Using 1Password as a 2FA authenticator

Matty279Matty279
edited January 13 in Memberships

I have used 1Password for years and have only just discovered the incredibly handy ability to generate and auto-populate one time passwords. I have successfully set this up with logins requiring a one time password generated in Google Authenticator. Does this also work with Microsoft Authenticator, Symantec VIP Access and Defender Soft Token applications? If so, how can I generate a QR code to import into a 1Password login?


1Password Version: 7.6.785
Extension Version: 7.6.785
OS Version: Windows 10 Pro 64 bit
Sync Type: Dropbox

Comments

  • ag_tommyag_tommy

    Team Member

    @Matty279

    I am not familiar with some of the types you mentioned. I would encourage you to reach out to each of the respective types for specific instructions on enabling or setting up two-factor authentication. One thing I know about Microsoft Authenticator is it can support time-based access codes, much like 1Password. That being said, you may be able to move it into 1Password. I would seek their support for specific instructions, as I would not want to give you incorrect information and get you locked out of an account.

  • Microsoft Authenticator holds different types of accounts: some generate a prompt for you to validate and you may want to leave these in Microsoft Authenticator for convenience; others just generate an industry standard six-digit TOTP code and can be moved to other authenticator apps, including 1Password. The safest option is to re-visit the website concerned, turn-off 2FA and then turn it on again using 1Password to generate the code. This way you can be sure it works and avoid locking yourself out.
    Symantec VIP Access provisions 2FA tokens in a non-standard way. I've seen online scripts for converting them to a standard TOTP based secret, but you need to trust the website owner not to harvest your credentials. Even Norton and PayPal have moved away from VIP Access and now support standard authenticator apps, so you may not need it any longer.

  • ag_anaag_ana

    Team Member

    Thank you for sharing your experience with us @missingbits :+1: Switching the 2FA method to TOTP is indeed the right option if you want to keep using 1Password as your authenticator.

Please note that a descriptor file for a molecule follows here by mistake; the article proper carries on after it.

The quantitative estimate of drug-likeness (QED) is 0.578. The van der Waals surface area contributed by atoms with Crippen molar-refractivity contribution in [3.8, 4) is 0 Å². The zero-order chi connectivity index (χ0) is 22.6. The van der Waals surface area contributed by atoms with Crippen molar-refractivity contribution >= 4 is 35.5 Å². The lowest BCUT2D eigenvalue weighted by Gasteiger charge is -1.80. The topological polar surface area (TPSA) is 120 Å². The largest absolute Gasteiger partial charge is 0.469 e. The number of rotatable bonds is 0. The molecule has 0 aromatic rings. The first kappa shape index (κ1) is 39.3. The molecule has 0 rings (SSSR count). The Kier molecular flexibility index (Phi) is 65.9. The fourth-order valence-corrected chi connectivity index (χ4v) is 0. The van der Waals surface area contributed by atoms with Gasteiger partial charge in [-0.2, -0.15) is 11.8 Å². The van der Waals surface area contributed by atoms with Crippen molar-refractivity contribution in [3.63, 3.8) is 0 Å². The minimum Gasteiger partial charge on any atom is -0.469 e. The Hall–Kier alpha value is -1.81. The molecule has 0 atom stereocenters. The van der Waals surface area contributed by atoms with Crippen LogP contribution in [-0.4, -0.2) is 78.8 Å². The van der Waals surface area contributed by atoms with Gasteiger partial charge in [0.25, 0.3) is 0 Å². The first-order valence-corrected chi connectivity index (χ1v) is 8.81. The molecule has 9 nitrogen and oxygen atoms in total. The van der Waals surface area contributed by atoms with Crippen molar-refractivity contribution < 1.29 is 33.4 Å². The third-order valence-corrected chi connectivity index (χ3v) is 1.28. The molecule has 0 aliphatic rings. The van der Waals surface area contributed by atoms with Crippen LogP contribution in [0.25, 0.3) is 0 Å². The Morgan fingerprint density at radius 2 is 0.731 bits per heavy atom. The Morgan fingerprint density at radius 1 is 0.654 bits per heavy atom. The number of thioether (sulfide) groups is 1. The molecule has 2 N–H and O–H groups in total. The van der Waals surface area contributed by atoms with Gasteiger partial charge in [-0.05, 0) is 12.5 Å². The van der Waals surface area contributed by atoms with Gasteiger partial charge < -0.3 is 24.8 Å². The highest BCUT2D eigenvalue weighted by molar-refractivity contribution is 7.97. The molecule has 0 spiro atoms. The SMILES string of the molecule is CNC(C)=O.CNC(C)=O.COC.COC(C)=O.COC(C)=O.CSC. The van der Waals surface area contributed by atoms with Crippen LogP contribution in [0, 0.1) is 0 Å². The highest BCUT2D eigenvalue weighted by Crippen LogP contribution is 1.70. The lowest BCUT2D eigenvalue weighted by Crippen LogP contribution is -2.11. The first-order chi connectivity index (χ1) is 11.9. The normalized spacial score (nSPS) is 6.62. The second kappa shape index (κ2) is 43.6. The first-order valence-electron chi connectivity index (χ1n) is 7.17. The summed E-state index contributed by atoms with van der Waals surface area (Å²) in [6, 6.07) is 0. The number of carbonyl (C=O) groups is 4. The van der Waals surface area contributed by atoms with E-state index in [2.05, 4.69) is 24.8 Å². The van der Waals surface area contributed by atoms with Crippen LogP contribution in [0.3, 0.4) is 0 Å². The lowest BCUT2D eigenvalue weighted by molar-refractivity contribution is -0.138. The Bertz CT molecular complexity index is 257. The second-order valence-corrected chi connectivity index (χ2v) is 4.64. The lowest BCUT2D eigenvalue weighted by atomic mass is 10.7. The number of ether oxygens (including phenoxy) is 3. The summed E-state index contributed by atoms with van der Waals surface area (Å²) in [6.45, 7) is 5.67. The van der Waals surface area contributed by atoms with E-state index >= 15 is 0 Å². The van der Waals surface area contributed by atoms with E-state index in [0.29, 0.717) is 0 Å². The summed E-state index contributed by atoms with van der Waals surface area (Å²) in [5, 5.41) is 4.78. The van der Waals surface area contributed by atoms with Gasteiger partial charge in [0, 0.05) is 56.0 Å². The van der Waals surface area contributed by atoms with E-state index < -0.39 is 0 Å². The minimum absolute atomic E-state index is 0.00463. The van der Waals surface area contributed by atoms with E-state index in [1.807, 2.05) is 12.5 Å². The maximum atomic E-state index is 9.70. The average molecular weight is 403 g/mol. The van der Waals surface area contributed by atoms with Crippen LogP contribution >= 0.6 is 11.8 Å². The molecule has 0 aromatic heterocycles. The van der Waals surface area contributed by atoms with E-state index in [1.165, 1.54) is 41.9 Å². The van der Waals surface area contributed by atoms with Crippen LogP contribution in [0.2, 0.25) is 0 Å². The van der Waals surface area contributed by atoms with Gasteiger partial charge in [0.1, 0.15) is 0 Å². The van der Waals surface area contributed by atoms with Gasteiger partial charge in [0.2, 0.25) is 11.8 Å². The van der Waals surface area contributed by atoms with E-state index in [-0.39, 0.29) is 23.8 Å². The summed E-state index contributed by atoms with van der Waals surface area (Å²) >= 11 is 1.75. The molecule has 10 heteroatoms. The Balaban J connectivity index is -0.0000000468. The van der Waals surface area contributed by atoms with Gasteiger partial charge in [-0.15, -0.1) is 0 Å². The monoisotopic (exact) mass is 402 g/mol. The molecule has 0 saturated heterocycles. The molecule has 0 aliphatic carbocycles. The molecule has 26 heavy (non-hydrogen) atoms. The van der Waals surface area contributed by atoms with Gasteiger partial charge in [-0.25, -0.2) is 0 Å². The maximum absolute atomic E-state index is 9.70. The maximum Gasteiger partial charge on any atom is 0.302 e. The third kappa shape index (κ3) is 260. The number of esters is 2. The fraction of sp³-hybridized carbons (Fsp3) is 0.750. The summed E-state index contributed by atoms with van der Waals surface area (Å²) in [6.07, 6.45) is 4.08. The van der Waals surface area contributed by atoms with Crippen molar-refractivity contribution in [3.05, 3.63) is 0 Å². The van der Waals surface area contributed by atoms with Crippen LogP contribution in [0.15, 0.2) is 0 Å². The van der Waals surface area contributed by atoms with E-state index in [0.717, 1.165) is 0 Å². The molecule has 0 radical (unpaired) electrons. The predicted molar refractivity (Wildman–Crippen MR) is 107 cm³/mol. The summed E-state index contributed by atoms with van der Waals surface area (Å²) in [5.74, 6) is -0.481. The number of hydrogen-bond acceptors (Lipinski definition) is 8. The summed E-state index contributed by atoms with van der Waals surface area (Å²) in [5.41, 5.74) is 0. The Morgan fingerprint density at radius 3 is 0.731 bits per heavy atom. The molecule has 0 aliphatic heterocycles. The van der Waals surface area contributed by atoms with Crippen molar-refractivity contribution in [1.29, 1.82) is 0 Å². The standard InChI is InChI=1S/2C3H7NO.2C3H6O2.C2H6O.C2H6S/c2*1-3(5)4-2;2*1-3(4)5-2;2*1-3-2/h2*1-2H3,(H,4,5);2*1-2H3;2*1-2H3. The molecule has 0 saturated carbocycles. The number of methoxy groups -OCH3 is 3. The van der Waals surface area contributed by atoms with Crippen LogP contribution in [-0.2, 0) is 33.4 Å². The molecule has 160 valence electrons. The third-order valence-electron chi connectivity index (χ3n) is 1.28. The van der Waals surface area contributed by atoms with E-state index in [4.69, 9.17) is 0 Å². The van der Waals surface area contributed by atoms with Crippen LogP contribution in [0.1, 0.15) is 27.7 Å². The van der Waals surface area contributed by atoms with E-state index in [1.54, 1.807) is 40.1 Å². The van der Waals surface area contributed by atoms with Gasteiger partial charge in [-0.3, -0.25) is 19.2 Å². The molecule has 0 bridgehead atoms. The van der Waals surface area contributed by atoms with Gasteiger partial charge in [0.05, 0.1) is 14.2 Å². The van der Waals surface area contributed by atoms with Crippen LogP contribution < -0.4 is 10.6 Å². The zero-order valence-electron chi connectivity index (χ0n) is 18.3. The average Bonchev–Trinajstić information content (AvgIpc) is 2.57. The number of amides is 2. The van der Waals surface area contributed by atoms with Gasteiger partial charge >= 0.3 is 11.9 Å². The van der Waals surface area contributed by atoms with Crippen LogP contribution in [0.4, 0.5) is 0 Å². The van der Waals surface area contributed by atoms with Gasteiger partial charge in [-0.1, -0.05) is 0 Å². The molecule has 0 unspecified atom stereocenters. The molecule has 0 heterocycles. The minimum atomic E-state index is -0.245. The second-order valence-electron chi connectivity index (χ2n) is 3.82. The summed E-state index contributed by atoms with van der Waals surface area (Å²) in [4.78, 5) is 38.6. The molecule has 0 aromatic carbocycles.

• XIIIXIII
    edited January 19

    Even Norton and PayPal have moved away from VIP Access and now support standard authenticator apps, so you may not need it any longer.

    Thank you for mentioning this @missingbits!

    I was using VIP Access (converted to TOTP on my own machine, not online), but now I can use regular TOTP :)

  • edited January 19

    @XIII glad I could help!

  • ag_tommyag_tommy

    Team Member

    I love it when the community comes together and can share experiences, tips, and tricks. Thank you, everyone, for joining in.

  • Hey @XIII and @missingbits,
    I assume you're using the python VIP script.
    Regarding the expiry date, do you know if the credentials truly become invalid on the Symantec server after that date?

    The Symantec process although inconvenient, I would think, may have a security margin over "standard" TOTP in that the TOTP secret is stored on their server, separate from the service where your (hopefully, properly hashed) password is stored.

    Thanks.

  • @1pwuser31547 I didn't know enough about how the Symantec VIP tokens work to understand the risks of converting them using the Python script. So I used the VIP app until PayPal and Norton did away with them and started supporting standard TOTP apps.

    I guess the way it works is that the service provider records your Symantec VIP token credential ID and presents this to Symantec's server with the 6 digit code you provide at login. Symantec's server then responds with an indication of whether the code was correct for that credential ID. So the secret is stored by Symantec rather than the service provider.

    It seems the Python script registers a VIP token on Symantec's servers with a secret that would generate the same 6 digit code in a standard TOTP app. This implies that Symantec is managing the VIP token as if it were one of they had provisioned. So my guess is that the expiry date will be enforced and the person who did the reverse engineering thought it would be.

    https://www.cyrozap.com/2014/09/29/reversing-the-symantec-vip-access-provisioning-protocol/

  • @missingbits,

    The updated script is here if you're interested. It's been forked by another author.
    https://github.com/dlenski/python-vipaccess

    The script appears to connect with the Symantec server and receive VIP credential from it. You can test the VIP credential on the Symantec site https://vip.symantec.com and see that the credential is valid (in sync).

    It appears that this is the same process that occurs when you download the Symantec app on your device but I did not know that there is/might be an expiry date.
    For example, a very old VIP credential (official app) on one of my previous devices that I no longer use is still in sync with the Symantec server.

    Thanks

  • I have used a Python script in the past, but I’m using PayPal’s own TOTP now.

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